Part of a Detroit interstate was closed because of a cancer-causing chemical spill

A screengrab from local news shows the chemical entering the roadway

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A screengrab from local news shows the chemical entering the roadway
source
WDIV

  • A green, cancer-causing chemical made its way onto a Detroit-area interstate last week, causing a lane closure.
  • Local officials said they were working to make sure the chemical didn’t end up in waterways.
  • Chromium-6 can pose major health risks, and is used in many industrial applications like chrome plating.
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One lane of an Detroit interstate was closed over the weekend while crews cleaned up a spilled cancer-causing from a business nearby, the Michigan State Police said.

Green Hexavelent Chromium leaking from the basement of an electro-plating plant made its way onto the highway Friday night in Madison Heights, Michigan, a Detroit suburb, officials said. The cleanup was expected to take the entire weekend.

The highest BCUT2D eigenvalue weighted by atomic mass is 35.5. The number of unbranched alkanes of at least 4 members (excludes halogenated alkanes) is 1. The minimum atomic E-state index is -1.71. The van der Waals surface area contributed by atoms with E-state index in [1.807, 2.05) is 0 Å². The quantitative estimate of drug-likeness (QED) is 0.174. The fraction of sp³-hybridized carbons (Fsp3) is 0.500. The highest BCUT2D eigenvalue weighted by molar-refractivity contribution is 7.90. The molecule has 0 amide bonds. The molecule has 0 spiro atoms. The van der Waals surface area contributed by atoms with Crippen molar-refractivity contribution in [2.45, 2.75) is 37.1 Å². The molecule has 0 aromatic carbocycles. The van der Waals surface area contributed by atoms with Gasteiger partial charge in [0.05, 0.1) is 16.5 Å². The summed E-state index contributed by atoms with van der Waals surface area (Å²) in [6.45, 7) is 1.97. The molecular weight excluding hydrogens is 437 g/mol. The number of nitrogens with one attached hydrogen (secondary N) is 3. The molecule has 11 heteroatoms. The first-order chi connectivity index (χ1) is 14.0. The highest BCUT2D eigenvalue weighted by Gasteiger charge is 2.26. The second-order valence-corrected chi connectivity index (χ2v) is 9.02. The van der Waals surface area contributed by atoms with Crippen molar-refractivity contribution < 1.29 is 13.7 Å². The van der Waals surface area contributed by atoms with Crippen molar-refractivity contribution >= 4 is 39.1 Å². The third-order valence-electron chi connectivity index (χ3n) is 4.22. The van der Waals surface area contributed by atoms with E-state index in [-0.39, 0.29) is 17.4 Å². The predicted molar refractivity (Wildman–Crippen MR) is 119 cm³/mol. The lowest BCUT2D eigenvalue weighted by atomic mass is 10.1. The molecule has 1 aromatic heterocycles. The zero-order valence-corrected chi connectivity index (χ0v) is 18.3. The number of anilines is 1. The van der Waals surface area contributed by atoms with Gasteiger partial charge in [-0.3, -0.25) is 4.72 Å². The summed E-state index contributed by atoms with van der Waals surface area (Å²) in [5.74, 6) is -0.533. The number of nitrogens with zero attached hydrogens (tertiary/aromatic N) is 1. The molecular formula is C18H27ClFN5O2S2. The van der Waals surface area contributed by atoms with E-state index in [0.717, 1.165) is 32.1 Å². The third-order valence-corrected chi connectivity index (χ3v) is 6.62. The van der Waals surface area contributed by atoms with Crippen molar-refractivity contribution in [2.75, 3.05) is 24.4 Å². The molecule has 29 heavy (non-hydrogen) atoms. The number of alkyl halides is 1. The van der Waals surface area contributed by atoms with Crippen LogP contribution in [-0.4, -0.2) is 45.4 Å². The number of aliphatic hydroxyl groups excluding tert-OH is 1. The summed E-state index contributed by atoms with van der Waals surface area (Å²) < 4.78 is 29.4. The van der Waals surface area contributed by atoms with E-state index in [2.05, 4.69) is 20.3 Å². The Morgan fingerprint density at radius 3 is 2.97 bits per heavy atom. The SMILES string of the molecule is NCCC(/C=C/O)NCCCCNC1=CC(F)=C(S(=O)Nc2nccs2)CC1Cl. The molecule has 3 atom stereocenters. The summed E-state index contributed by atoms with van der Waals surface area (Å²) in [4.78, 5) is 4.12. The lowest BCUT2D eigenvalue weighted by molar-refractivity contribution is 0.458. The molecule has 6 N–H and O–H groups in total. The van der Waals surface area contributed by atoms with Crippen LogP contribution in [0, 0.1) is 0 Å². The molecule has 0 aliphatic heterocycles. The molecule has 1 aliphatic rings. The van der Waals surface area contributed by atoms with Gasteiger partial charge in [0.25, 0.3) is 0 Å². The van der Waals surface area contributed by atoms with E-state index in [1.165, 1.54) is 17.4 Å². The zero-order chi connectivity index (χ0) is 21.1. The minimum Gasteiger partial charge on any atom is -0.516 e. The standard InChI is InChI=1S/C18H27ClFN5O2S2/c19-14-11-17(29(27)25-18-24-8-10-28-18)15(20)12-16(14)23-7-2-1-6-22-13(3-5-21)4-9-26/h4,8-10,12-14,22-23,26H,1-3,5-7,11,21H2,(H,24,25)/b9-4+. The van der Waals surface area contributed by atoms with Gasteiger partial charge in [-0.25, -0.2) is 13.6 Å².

According to OSHA, the chemical, also known as chromium-6, is used in chrome plating, welding, spray paints, and other industrial applications. The safety regulator says contact with the chemical can cause asthma, eye irritation and damage, perforated eardrums, respiratory irritation, kidney damage, liver damage, pulmonary congestion and edema, upper abdominal pain, nose irritation and damage, respiratory cancer, skin irritation, and erosion and discoloration of the teeth.

Local officials said they were working in overdrive to make sure the chemical doesn’t end up in water supplies.

“Pollution knows no county or city boundaries. Our first duty is to protect our local water and we stand ready to assist our federal and state partners to contain this material. The federal EPA and state EGLE, as well as the Madison Heights Fire Department, are on site and my staff is in close communication with them to ensure that this material is captured before it can migrate to the lake,”Candice S. Miller, Macomb County Public Works Commissioner, said on Facebook.

Local station WDIV reported that the chemical likely came from a now-defunct business on nearby 10 Mile Road which was the subject of a 2016 cleanup and criminal case.